A rendering of the proposed reconstruction of Winooski's Main Street
Winooski voters will decide next Tuesday whether to approve a $23 million facelift of northern Main Street.
The bond would advance a proposal to bury power lines, widen sidewalks, plant street trees, create a dedicated bike lane, and overhaul water and sewer infrastructure on a three-quarter mile stretch of Main. The section begins at a railroad bridge just north of the Winooski traffic circle and continues uphill to Tigan Street, just before Exit 16 of Interstate 89.
The idea is to make the heavily trafficked corridor more pedestrian-friendly and vibrant, with features that are similar to the ones on the lower stretch of Main.
Approval of the bond would be a "yellow light" for the Main Street reconstruction project, according to city manager Jessie Baker. It would allow the city council to apply for grants and explore funding in greater detail before making a final decision.
“We can't put together a definitive funding package until the community decides that this is something that they want to do,” Baker said.
The council would weigh all the options and costs and then decide whether to proceed, she said. The earliest construction could start is spring of 2020.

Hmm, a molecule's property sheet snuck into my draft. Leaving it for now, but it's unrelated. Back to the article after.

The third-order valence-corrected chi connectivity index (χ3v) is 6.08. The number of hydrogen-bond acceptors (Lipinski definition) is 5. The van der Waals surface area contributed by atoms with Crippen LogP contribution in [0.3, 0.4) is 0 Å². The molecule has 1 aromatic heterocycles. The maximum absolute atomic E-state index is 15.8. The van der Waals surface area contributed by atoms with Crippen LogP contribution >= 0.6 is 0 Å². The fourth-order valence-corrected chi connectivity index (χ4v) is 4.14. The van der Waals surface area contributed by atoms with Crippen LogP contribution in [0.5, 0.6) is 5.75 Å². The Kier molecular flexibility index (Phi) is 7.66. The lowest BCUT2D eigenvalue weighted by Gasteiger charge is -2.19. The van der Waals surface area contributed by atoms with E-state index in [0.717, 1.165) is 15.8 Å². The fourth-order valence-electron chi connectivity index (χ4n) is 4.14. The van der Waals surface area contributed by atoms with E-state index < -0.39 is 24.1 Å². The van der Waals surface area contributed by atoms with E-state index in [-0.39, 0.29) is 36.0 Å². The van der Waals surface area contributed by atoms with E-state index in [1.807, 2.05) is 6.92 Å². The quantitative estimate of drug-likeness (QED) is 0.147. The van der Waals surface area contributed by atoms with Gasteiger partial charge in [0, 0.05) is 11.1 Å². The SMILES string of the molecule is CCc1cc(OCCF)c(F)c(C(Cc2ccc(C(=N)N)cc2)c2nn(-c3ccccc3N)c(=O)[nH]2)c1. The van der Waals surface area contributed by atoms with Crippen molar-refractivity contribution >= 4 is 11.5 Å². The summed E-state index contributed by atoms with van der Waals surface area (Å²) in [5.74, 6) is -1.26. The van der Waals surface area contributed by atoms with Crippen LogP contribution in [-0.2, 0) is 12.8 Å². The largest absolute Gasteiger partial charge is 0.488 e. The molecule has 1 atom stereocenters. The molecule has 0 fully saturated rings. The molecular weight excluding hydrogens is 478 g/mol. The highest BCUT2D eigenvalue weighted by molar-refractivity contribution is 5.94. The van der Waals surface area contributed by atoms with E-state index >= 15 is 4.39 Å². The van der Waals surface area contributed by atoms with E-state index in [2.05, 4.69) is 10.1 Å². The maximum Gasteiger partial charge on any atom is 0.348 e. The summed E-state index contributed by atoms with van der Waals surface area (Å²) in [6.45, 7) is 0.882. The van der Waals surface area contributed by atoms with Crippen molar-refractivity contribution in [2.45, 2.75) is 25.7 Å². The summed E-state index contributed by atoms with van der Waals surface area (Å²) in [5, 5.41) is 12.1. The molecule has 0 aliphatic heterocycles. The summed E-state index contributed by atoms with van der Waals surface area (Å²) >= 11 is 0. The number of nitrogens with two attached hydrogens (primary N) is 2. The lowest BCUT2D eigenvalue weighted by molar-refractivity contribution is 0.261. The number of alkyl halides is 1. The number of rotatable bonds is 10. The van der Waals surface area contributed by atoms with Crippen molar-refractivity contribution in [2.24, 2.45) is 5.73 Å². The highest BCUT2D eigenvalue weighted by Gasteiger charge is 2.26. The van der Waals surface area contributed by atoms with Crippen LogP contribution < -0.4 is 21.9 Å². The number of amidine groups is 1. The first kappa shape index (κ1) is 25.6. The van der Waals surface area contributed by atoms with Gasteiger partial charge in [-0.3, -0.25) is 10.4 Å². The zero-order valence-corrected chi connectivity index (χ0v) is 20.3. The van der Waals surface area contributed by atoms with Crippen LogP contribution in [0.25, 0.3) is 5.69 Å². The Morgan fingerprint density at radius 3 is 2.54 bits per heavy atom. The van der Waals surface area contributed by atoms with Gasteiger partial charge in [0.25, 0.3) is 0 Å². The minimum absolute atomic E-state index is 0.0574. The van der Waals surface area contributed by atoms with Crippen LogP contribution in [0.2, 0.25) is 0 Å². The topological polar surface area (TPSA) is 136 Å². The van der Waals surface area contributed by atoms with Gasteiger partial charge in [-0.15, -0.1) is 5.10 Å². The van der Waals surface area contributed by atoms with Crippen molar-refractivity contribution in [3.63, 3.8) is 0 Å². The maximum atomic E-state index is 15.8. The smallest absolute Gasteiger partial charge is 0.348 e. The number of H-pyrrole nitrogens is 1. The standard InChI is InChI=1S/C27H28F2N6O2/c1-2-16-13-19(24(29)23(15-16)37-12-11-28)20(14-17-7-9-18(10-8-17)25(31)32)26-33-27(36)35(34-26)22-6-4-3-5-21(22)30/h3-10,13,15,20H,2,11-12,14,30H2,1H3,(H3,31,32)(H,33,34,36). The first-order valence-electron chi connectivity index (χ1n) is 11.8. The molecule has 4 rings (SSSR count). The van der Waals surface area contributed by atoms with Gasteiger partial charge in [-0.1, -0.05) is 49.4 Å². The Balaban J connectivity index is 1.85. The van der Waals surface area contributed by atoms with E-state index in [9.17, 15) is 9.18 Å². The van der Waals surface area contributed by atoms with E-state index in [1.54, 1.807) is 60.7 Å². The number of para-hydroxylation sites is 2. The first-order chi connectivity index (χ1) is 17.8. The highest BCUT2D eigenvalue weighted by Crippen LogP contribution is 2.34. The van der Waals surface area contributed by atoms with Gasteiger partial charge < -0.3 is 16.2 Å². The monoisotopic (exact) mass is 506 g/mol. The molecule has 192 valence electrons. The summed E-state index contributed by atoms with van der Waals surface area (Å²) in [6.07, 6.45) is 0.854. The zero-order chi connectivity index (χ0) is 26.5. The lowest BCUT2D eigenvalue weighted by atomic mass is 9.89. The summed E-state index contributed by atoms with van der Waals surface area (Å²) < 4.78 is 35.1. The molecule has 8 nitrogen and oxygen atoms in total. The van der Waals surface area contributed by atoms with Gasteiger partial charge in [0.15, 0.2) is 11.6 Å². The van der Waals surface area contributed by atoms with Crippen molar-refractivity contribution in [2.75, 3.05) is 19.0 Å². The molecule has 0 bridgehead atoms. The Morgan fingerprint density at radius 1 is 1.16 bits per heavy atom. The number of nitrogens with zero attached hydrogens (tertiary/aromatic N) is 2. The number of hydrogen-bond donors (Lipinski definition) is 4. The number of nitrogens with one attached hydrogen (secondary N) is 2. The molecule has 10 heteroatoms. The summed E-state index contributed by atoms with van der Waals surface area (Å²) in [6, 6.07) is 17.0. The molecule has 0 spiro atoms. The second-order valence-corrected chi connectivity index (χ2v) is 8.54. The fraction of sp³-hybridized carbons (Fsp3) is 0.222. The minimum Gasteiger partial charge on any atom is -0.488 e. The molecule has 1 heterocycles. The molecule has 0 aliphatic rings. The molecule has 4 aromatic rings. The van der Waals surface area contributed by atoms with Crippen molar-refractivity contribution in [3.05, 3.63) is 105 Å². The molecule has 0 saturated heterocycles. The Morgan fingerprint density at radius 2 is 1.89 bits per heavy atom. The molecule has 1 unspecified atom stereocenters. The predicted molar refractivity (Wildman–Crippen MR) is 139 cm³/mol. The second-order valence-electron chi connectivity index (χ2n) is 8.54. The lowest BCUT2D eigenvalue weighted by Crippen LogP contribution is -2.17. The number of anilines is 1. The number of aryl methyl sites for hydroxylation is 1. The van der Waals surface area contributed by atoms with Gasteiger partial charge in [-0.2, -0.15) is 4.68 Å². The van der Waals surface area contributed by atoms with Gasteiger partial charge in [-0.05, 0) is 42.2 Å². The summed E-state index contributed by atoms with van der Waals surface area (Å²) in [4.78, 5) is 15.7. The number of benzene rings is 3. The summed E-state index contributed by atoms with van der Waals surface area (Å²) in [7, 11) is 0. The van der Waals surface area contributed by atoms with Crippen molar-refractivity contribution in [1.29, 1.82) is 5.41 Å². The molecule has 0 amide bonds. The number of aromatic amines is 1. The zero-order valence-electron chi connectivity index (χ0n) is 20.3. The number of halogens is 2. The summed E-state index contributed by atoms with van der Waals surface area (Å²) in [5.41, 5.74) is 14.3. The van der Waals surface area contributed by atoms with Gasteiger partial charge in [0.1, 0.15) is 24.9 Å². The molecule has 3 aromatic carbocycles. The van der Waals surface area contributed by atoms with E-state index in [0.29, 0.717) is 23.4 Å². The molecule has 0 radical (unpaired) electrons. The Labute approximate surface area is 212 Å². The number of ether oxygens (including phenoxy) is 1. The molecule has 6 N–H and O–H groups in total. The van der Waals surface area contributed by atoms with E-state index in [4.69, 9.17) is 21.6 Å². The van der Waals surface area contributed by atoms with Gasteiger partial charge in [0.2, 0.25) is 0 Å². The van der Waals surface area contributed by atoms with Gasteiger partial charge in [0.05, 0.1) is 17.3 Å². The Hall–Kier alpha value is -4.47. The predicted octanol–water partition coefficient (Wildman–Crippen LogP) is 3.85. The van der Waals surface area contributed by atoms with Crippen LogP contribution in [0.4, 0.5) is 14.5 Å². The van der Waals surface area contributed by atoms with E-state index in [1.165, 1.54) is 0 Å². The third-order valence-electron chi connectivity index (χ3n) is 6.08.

The city has held several meetings about the project, including a community dinner that brought out 150 people last week. Some were supportive, others worried about the price tag.
"I think people are excited about the project and realizing the community vision," said Baker, "and I think there's concern about the impact to the tax rate. We’ll have to see what the voters decide."
The council estimates a 4 to 6 percent increase in municipal taxes if the project happens. On a home priced at $225,000, that translates to an increase of about $150 a year. Municipal water and wastewater rates would increase around 2.5 percent, according to preliminary estimates.
The city is looking at many funding options, including federal loans. It might also establish a 1 percent local options tax on rooms, meals and alcohol to help pay off borrowing for the project. That would generate around $150,000 annually, according to Baker.
The redesign is intended to make the gateway artery more inviting, especially as new development pops up there. One new apartment building was recently completed on Main and another is nearly complete.
Meanwhile, the proposed Strand concert venue and office/retail building at the corner of West Allen and Main is on hold, Baker said. Redstone, the Burlington-based developers of the project, have had trouble obtaining financing for the building, according to Baker.
Still, she's confident about the potential of the prominent corner site.
“Redstone owns the parcel and has done a lot of interesting development here in Winooski," Baker said. "I'm sure they will identify another exciting project for our community.”
Another meeting on the bond vote will take place at 6:30 p.m. Monday at Winooski City Hall.